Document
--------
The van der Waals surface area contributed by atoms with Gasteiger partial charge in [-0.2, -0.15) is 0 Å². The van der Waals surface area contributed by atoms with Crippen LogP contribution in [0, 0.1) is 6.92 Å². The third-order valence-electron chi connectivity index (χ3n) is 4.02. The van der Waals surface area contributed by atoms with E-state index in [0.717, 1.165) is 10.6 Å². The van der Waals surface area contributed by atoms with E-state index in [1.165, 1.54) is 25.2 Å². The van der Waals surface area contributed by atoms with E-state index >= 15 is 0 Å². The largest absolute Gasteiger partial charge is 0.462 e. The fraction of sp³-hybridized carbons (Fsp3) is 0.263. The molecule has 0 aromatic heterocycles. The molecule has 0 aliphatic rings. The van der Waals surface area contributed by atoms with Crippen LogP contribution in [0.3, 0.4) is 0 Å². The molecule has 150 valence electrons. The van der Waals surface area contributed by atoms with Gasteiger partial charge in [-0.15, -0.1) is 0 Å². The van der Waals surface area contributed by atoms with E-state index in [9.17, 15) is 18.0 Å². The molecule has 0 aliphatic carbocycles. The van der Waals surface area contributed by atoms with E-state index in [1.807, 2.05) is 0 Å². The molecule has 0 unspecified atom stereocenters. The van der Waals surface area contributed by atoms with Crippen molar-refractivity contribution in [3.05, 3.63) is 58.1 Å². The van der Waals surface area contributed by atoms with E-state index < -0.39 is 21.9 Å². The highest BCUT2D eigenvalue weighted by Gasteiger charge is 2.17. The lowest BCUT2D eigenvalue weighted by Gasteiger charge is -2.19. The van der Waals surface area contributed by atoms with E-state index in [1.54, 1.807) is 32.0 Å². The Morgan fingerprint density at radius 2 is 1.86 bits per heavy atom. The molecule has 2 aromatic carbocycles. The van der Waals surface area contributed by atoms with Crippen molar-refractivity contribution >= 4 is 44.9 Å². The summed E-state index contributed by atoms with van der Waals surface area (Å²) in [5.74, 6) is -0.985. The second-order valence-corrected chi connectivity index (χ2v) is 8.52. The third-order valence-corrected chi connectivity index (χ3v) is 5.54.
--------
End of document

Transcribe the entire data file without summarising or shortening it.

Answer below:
The van der Waals surface area contributed by atoms with Gasteiger partial charge in [-0.2, -0.15) is 0 Å². The van der Waals surface area contributed by atoms with Crippen LogP contribution in [0, 0.1) is 6.92 Å². The third-order valence-electron chi connectivity index (χ3n) is 4.02. The van der Waals surface area contributed by atoms with E-state index in [0.717, 1.165) is 10.6 Å². The van der Waals surface area contributed by atoms with E-state index in [1.165, 1.54) is 25.2 Å². The van der Waals surface area contributed by atoms with E-state index >= 15 is 0 Å². The largest absolute Gasteiger partial charge is 0.462 e. The fraction of sp³-hybridized carbons (Fsp3) is 0.263. The molecule has 0 aromatic heterocycles. The molecule has 0 aliphatic rings. The van der Waals surface area contributed by atoms with Crippen LogP contribution in [0.3, 0.4) is 0 Å². The molecule has 150 valence electrons. The van der Waals surface area contributed by atoms with Gasteiger partial charge in [-0.15, -0.1) is 0 Å². The van der Waals surface area contributed by atoms with E-state index in [9.17, 15) is 18.0 Å². The molecule has 0 aliphatic carbocycles. The van der Waals surface area contributed by atoms with E-state index in [1.807, 2.05) is 0 Å². The molecule has 0 unspecified atom stereocenters. The van der Waals surface area contributed by atoms with Crippen molar-refractivity contribution in [3.05, 3.63) is 58.1 Å². The van der Waals surface area contributed by atoms with E-state index < -0.39 is 21.9 Å². The highest BCUT2D eigenvalue weighted by Gasteiger charge is 2.17. The lowest BCUT2D eigenvalue weighted by Gasteiger charge is -2.19. The van der Waals surface area contributed by atoms with E-state index in [1.54, 1.807) is 32.0 Å². The Morgan fingerprint density at radius 2 is 1.86 bits per heavy atom. The molecule has 2 aromatic carbocycles. The van der Waals surface area contributed by atoms with Crippen molar-refractivity contribution >= 4 is 44.9 Å². The summed E-state index contributed by atoms with van der Waals surface area (Å²) in [5.74, 6) is -0.985. The second-order valence-corrected chi connectivity index (χ2v) is 8.52. The third-order valence-corrected chi connectivity index (χ3v) is 5.54.